Wednesday, April 1, 2009

Thirteen Reasons Why by Jay Asher


Jay Asher's debut novel has an interesting premise - Clay, a high schooler receives a mysterious package of audiotapes in the mail. They are from Hannah Baker, who committed suicide a few weeks earlier. On the tapes, Hannah narrates the 13 reasons that led her to kill herself (i.e. the people that caused her such anguish). Clay was "lucky" enough to be on Hannah's list and must pass off the tapes when he is finished listening to them.
The story is obviously told in flashbacks that detail several indviduals who were just awful to Hannah. Pretty much any kind of bad high school experience is on Hannah's tape-drinking, sex, bullying. Though this is a YA book, the amount of teen angst is a little too much at times. Hannah herself doesn't really come off as a fabulous (or even likeable) character considering that suicide is an inherently very selfish act and she spends 250+ pages blaming everyone else for her death. The only character that you feel kind of bad for is poor Clay, who worshipped Hannah and never got up the nerve to tell her his true feelings, only to be rewarded with these depressing tapes.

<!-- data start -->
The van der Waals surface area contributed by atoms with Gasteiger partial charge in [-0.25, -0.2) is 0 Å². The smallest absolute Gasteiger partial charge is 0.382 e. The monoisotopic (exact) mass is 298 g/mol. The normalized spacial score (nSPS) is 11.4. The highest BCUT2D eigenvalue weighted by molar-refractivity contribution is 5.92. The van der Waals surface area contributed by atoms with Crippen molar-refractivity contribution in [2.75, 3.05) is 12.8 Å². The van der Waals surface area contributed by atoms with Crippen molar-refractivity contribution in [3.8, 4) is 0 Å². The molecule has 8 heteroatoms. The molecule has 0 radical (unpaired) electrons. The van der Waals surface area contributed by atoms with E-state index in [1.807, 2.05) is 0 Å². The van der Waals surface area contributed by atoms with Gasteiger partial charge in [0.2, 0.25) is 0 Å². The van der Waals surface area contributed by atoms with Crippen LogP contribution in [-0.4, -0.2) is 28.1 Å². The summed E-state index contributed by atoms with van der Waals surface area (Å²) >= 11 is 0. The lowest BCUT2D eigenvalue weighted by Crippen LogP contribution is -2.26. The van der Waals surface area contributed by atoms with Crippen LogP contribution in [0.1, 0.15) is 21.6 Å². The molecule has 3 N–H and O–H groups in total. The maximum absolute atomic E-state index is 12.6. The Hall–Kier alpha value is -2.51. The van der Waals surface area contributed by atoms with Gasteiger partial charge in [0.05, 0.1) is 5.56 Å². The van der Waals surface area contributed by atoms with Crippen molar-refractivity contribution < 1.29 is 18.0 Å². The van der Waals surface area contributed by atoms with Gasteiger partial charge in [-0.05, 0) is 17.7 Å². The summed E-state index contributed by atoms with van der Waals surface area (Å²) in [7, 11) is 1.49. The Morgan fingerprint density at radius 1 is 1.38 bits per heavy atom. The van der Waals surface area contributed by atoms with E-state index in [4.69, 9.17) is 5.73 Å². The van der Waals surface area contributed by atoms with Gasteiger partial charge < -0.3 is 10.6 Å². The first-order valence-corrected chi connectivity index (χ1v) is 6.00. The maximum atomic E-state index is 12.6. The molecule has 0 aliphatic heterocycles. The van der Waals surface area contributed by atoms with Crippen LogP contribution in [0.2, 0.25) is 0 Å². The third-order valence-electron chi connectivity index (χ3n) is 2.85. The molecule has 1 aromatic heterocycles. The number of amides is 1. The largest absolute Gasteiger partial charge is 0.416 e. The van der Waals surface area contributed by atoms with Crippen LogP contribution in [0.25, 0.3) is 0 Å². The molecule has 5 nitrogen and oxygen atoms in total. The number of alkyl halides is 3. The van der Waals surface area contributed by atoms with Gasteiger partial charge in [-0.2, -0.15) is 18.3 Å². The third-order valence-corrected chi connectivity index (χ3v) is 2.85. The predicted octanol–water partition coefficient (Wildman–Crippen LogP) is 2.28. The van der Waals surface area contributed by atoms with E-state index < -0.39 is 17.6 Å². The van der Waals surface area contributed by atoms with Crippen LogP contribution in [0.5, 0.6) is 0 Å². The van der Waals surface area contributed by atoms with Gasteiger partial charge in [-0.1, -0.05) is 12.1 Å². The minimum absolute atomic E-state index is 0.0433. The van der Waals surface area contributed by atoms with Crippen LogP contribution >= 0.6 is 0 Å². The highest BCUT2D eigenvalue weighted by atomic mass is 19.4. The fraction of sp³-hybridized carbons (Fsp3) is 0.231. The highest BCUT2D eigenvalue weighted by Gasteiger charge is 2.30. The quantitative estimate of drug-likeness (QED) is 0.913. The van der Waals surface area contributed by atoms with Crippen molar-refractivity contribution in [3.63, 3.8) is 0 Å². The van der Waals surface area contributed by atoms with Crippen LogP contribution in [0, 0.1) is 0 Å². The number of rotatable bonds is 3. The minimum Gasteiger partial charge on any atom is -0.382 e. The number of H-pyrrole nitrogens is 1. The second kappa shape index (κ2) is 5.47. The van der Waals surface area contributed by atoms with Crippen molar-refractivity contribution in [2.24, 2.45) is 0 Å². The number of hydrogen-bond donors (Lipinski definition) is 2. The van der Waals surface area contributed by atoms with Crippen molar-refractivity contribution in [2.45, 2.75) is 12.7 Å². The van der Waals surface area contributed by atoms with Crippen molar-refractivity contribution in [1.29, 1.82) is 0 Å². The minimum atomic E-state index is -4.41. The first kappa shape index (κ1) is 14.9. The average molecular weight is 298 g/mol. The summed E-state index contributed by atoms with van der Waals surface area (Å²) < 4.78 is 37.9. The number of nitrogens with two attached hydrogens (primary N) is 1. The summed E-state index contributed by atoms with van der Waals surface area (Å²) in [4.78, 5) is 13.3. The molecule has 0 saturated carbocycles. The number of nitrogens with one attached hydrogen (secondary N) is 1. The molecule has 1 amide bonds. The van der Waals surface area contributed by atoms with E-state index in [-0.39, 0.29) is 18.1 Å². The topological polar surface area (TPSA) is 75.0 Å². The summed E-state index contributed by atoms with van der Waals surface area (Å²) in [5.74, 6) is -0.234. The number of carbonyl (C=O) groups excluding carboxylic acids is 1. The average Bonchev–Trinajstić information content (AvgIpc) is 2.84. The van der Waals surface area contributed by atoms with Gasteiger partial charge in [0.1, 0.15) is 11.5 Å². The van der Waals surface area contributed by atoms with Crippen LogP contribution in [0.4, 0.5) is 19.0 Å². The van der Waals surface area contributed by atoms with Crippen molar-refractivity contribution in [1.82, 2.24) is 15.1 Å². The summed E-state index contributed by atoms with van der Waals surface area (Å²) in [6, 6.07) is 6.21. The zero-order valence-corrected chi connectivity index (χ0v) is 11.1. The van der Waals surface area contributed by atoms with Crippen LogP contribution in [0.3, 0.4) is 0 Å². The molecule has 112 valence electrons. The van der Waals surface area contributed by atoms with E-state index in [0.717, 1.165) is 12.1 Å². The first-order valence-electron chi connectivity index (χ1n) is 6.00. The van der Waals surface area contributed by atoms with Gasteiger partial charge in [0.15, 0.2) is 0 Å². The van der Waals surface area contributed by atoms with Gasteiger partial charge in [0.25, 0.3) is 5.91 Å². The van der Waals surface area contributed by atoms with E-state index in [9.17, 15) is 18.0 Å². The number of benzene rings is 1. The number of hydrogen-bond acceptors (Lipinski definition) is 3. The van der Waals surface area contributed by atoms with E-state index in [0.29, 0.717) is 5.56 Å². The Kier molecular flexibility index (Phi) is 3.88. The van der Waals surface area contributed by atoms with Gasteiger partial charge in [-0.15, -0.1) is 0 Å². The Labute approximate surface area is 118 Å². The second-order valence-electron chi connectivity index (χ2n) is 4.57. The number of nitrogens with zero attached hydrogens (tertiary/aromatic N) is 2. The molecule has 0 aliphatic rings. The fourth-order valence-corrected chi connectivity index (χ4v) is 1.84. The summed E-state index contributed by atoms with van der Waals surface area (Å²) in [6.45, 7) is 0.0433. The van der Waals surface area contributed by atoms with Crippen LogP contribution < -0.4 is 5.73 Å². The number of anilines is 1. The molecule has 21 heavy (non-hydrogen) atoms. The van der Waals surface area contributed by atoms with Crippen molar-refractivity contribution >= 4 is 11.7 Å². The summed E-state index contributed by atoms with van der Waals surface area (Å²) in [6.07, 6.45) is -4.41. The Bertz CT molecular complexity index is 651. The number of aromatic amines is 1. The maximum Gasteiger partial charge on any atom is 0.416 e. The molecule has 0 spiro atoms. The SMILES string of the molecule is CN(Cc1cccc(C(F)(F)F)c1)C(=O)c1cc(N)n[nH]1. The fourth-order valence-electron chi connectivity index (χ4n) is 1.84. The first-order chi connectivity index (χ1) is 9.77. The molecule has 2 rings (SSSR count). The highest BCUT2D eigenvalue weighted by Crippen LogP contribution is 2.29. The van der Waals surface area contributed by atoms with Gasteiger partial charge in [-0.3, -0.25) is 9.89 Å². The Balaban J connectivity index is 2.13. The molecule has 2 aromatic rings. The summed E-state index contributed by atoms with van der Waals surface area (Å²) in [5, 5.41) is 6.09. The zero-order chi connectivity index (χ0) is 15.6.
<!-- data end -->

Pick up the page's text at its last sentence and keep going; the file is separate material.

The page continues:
For some reason, reading this book made me feel very tense, as if I was reading some kind of spy thriller. I have no decent explanation why. I guess I kept thinking there'd be a really nice twist at the end - like she was murdered or something. I guess Hannah (and Asher by default) was trying to say that all those participants on the tapes were the true killers. I don't buy it. Her 13 reasons were kind of weak, if you ask me. High school sucks, but not enough to kill yourself over it.

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